Josh Radnor, most famously known for playing the affable 'Ted Mosby' in the cult TV sitcom, How I Met Your Mother, truly came into his own as an artist in the last few years. He's made two films as a writer-director (Happythankyoumoreplease won the Audience Award at the Sundance Film Festival and Liberal Arts received much critical acclaim), he's starred in the Pulitzer Prize-winning Broadway play, Disgraced, he's written pieces for The Huffington Post, LA Times Magazine and Indiewire, among others, that exude positivity, and has also given inspirational talks the world over. He was in Mumbai recently for one such talk, where he used his fame as an example to speak about why we need to be 'contagiously good' with kindness.
In an exclusive hour-long interview, he spoke about why he believes so strongly in kindness and hope, and discussed acting, writing, direction, and of course, How I Met Your Mother (HIMYM).
You wrote a wonderful piece in The LA Times Magazine on the importance of being kind. It's interesting that you are using your fame to talk about not any big, worrisome issue or cause, but about something as elementary as kindness.
I think that there's a kindness deficit going on everywhere, in some way. I think we're hurting a little bit, and a simple word or a kind gesture from someone can really alter the course of someone's day or someone's life. Because of that, I feel that we underestimate the power of kindness, and how every word, thought and action is consequential. I think I also wrote in the piece that unkind words were kind of like air pollution.
It's almost like people writing mean stuff on the internet... they don't realise that it actually goes somewhere and affects people emotionally. Words have a kind of charge or a heft, that what comes out, goes around, and you can feel it.
So well, even if I worked in finance or the Silicon Valley, I'd still be talking about kindness. It may have something to do with growing up in the Mid-West, which is a nice place (chuckles), but I think, more than that, it's about how when I'm kind, I feel good, and when I'm not, I don't feel good. So, in some ways, being kind is like a beautifully self-serving thing, because I would rather feel good about myself and what I'm contributing to the world, rather than just being reckless and serving my ego all the time, which, I find exhausting, you know.
We've seen how you've carried these ideas into your writing and direction as well, but the roles that you're taking on as an actor after HIMYM are all complex in their own ways. Is there a line that you draw about the kind of roles you take, so you stay true to your philosophy artistically?
Yeah, certainly. But it's not about not choosing a, say, violent role, it's more about how I may not respect what it's saying to the world. I think we become the stories we tell ourselves about ourselves. I know this in my life that I want to be careful about who I say I am. So, I feel like, if we say we're greedy, horrible, angry creatures, we become that, and I'd rather not be that. I don't want to participate in things that make me feel bad about humanity, or that perpetuate certain lies about who we are. I'm certainly interested in playing complicated people but I turn down a lot of stuff that I feel like, is... (chuckles), assaultive of our better nature.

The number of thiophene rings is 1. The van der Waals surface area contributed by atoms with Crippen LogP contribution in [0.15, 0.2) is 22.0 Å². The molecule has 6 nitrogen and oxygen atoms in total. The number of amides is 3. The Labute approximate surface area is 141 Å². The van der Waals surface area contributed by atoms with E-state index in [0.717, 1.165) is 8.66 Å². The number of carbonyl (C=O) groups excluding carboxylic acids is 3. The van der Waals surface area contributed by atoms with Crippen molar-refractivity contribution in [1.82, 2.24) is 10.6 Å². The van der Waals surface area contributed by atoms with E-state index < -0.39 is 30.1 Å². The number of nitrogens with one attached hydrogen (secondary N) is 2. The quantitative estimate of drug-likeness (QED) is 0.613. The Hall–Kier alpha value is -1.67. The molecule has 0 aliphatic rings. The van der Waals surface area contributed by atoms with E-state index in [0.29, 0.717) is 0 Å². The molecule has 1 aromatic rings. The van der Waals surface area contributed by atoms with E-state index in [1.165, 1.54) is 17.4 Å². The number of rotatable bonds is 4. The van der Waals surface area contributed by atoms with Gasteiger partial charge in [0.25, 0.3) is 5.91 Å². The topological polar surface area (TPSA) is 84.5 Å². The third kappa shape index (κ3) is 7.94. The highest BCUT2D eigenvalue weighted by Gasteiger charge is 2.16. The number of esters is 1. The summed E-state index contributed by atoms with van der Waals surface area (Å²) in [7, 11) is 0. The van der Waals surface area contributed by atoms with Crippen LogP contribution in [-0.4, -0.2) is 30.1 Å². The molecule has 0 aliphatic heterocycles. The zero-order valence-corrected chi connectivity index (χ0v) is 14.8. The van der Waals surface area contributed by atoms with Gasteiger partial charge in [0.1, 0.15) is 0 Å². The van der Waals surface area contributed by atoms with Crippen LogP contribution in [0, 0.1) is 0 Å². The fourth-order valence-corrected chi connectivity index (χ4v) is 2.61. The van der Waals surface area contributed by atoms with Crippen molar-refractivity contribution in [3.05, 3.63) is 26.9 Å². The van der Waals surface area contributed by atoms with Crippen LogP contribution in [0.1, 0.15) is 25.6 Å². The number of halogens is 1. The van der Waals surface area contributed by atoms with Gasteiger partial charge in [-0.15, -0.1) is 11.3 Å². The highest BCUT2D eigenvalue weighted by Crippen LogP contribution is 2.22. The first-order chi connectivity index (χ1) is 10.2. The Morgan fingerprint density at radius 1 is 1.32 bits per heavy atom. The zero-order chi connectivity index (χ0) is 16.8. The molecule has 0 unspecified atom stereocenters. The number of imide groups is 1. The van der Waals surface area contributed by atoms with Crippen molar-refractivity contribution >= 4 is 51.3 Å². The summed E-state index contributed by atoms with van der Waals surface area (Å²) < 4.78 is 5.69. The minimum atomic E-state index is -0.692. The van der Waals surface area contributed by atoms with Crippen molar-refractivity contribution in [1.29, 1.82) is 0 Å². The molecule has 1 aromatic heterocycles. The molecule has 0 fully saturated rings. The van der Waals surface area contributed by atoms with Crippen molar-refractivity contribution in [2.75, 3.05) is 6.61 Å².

Like I said in the other Huffington Post piece that we spoke about before the interview, there are so many other people who are on the case of how horrible we are, and I just feel like, as a creator of things, I want to take people through the dark woods of the Joseph Campbell stuff, but I want people to come out of the other end, emerged and transformed, and awakened to some new aspect of themselves that they didn't know before they went on that journey.
In the same Huffington Post piece, you wrote about how there is snobbery about films with so-called 'lighter' ideas, like kindness, and how the darker stuff is always seen as more real and 'sophisticated'. Do you face that challenge whenever you try to make something similar?
Oh all the time, all the time. I mean, it's interesting because, both my films were applauded at Sundance, and embraced in the world, but there's a certain kind of critical snobbery that takes over. I always ask myself that question: why do we consider that which is dark 'sophisticated', and I think it has something to do with this suspicion that underneath everything, we're actually bad. I was talking to a friend the other day, and telling him how I think, it's the exact opposite; at our core, at our core-core, at the deeeepest base, I think we're divine. I think we're good. And I think there's all this other stuff that's on top of it that we need to get rid of, so we can get back to that core principle.
I just feel that it's a different way of conceiving of the world, and conceiving of the uses of art, and what, I sometimes think, are the misuses of art, which reinforce these ideas that we are these terrible, horrible, Darwinian creatures who just are wired to maximise self-interest. I just think that's a lie. I feel it's actually brave in such a cynical society to tell stories where people are risking the charge of being called 'sentimental', which I think is ridiculous, because in today's age, if the critic feels something, if they feeeel something, if they get provoked emotionally, they call it 'sentimental' (chuckles).
But I go to the movie so I can feel something, so I can transform myself, right? So I think that there needs to be a distinction between sentiment and sentimentality. Sentiment is great, it's a full feeling. Sentimentality is something manipulated, it's a lie. It's a false, cheap cliché. I feel like I don't make those kind of movies, because I'm trying to make something real and honest and have the characters experience something that makes the audience feel something. I try not to apologise for that, although maybe I just did apologise for that (laughs).
I try not to, though (chuckles).
In both your films, there's always some wisdom being passed on by someone older to someone younger, and sometimes, the other way around. How did this become a theme for you? You're also doing this in your own life now with your talks and columns.